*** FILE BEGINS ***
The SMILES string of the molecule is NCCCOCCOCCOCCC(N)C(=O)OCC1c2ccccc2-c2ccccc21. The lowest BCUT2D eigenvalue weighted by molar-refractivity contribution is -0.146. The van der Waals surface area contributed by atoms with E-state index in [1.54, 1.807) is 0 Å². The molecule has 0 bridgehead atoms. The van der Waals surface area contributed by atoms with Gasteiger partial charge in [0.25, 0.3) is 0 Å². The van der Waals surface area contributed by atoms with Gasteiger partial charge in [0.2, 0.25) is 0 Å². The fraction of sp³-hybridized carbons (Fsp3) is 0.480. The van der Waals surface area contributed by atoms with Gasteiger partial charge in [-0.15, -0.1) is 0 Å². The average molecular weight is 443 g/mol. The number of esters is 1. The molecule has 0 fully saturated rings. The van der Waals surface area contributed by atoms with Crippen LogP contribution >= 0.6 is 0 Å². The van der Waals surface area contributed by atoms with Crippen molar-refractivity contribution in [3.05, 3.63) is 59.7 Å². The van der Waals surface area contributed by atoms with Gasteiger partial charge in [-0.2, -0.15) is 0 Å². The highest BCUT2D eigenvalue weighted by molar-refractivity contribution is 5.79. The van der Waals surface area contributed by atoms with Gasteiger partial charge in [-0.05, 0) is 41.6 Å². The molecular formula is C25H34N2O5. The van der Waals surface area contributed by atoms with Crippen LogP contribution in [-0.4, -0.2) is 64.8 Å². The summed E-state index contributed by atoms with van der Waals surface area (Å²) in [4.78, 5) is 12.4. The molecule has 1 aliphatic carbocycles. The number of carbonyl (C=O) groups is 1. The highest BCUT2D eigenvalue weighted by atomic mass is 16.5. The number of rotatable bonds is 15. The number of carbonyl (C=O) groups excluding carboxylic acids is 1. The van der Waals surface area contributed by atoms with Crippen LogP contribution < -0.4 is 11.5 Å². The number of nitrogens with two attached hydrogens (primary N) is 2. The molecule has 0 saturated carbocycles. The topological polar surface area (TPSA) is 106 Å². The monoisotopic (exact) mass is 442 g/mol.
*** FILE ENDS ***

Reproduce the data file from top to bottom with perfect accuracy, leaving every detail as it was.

The SMILES string of the molecule is NCCCOCCOCCOCCC(N)C(=O)OCC1c2ccccc2-c2ccccc21. The lowest BCUT2D eigenvalue weighted by molar-refractivity contribution is -0.146. The van der Waals surface area contributed by atoms with E-state index in [1.54, 1.807) is 0 Å². The molecule has 0 bridgehead atoms. The van der Waals surface area contributed by atoms with Gasteiger partial charge in [0.25, 0.3) is 0 Å². The van der Waals surface area contributed by atoms with Gasteiger partial charge in [0.2, 0.25) is 0 Å². The fraction of sp³-hybridized carbons (Fsp3) is 0.480. The van der Waals surface area contributed by atoms with Gasteiger partial charge in [-0.15, -0.1) is 0 Å². The average molecular weight is 443 g/mol. The number of esters is 1. The molecule has 0 fully saturated rings. The van der Waals surface area contributed by atoms with Crippen LogP contribution >= 0.6 is 0 Å². The van der Waals surface area contributed by atoms with Crippen molar-refractivity contribution in [3.05, 3.63) is 59.7 Å². The van der Waals surface area contributed by atoms with Gasteiger partial charge in [-0.2, -0.15) is 0 Å². The highest BCUT2D eigenvalue weighted by molar-refractivity contribution is 5.79. The van der Waals surface area contributed by atoms with Gasteiger partial charge in [-0.05, 0) is 41.6 Å². The molecular formula is C25H34N2O5. The van der Waals surface area contributed by atoms with Crippen LogP contribution in [-0.4, -0.2) is 64.8 Å². The summed E-state index contributed by atoms with van der Waals surface area (Å²) in [4.78, 5) is 12.4. The molecule has 1 aliphatic carbocycles. The number of carbonyl (C=O) groups is 1. The highest BCUT2D eigenvalue weighted by atomic mass is 16.5. The number of rotatable bonds is 15. The number of carbonyl (C=O) groups excluding carboxylic acids is 1. The van der Waals surface area contributed by atoms with Crippen LogP contribution < -0.4 is 11.5 Å². The number of nitrogens with two attached hydrogens (primary N) is 2. The molecule has 0 saturated carbocycles. The topological polar surface area (TPSA) is 106 Å². The monoisotopic (exact) mass is 442 g/mol.